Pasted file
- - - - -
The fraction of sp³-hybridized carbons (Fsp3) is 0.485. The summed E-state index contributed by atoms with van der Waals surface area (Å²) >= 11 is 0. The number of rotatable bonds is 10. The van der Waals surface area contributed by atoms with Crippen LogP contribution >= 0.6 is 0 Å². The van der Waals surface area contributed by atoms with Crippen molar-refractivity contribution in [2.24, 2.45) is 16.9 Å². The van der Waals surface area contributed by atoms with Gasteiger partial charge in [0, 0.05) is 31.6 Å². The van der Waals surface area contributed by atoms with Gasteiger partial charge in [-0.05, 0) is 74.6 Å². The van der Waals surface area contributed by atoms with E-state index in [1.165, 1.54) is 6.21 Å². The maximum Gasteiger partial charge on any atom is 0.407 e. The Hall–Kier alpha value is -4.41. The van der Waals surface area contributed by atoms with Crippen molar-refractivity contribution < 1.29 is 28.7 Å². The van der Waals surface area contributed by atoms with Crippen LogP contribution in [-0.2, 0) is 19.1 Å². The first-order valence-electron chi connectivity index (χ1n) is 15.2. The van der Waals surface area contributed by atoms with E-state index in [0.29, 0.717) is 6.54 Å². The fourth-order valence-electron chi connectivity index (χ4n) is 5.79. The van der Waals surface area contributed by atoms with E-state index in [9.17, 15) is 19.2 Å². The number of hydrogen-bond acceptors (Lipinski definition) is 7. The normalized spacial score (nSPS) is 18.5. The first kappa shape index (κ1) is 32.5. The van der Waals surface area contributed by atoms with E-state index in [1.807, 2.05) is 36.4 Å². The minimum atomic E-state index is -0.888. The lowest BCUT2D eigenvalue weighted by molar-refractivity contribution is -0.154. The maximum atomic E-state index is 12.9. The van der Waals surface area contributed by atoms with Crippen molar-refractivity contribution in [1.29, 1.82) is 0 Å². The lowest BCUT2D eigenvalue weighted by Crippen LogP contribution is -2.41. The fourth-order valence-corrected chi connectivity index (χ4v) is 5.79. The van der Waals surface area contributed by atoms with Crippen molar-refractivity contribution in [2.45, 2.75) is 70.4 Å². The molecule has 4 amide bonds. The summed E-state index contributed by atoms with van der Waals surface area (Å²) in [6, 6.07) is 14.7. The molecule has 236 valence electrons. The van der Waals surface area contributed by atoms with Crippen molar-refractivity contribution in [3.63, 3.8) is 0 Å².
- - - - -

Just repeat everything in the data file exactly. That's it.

The fraction of sp³-hybridized carbons (Fsp3) is 0.485. The summed E-state index contributed by atoms with van der Waals surface area (Å²) >= 11 is 0. The number of rotatable bonds is 10. The van der Waals surface area contributed by atoms with Crippen LogP contribution >= 0.6 is 0 Å². The van der Waals surface area contributed by atoms with Crippen molar-refractivity contribution in [2.24, 2.45) is 16.9 Å². The van der Waals surface area contributed by atoms with Gasteiger partial charge in [0, 0.05) is 31.6 Å². The van der Waals surface area contributed by atoms with Gasteiger partial charge in [-0.05, 0) is 74.6 Å². The van der Waals surface area contributed by atoms with E-state index in [1.165, 1.54) is 6.21 Å². The maximum Gasteiger partial charge on any atom is 0.407 e. The Hall–Kier alpha value is -4.41. The van der Waals surface area contributed by atoms with Crippen molar-refractivity contribution < 1.29 is 28.7 Å². The van der Waals surface area contributed by atoms with Crippen LogP contribution in [-0.2, 0) is 19.1 Å². The first-order valence-electron chi connectivity index (χ1n) is 15.2. The van der Waals surface area contributed by atoms with E-state index in [0.29, 0.717) is 6.54 Å². The fourth-order valence-electron chi connectivity index (χ4n) is 5.79. The van der Waals surface area contributed by atoms with E-state index in [9.17, 15) is 19.2 Å². The number of hydrogen-bond acceptors (Lipinski definition) is 7. The normalized spacial score (nSPS) is 18.5. The first kappa shape index (κ1) is 32.5. The van der Waals surface area contributed by atoms with E-state index in [1.807, 2.05) is 36.4 Å². The minimum atomic E-state index is -0.888. The lowest BCUT2D eigenvalue weighted by molar-refractivity contribution is -0.154. The maximum atomic E-state index is 12.9. The van der Waals surface area contributed by atoms with Crippen molar-refractivity contribution in [1.29, 1.82) is 0 Å². The lowest BCUT2D eigenvalue weighted by Crippen LogP contribution is -2.41. The fourth-order valence-corrected chi connectivity index (χ4v) is 5.79. The van der Waals surface area contributed by atoms with Crippen molar-refractivity contribution in [2.45, 2.75) is 70.4 Å². The molecule has 4 amide bonds. The summed E-state index contributed by atoms with van der Waals surface area (Å²) in [6, 6.07) is 14.7. The molecule has 236 valence electrons. The van der Waals surface area contributed by atoms with Crippen molar-refractivity contribution in [3.63, 3.8) is 0 Å².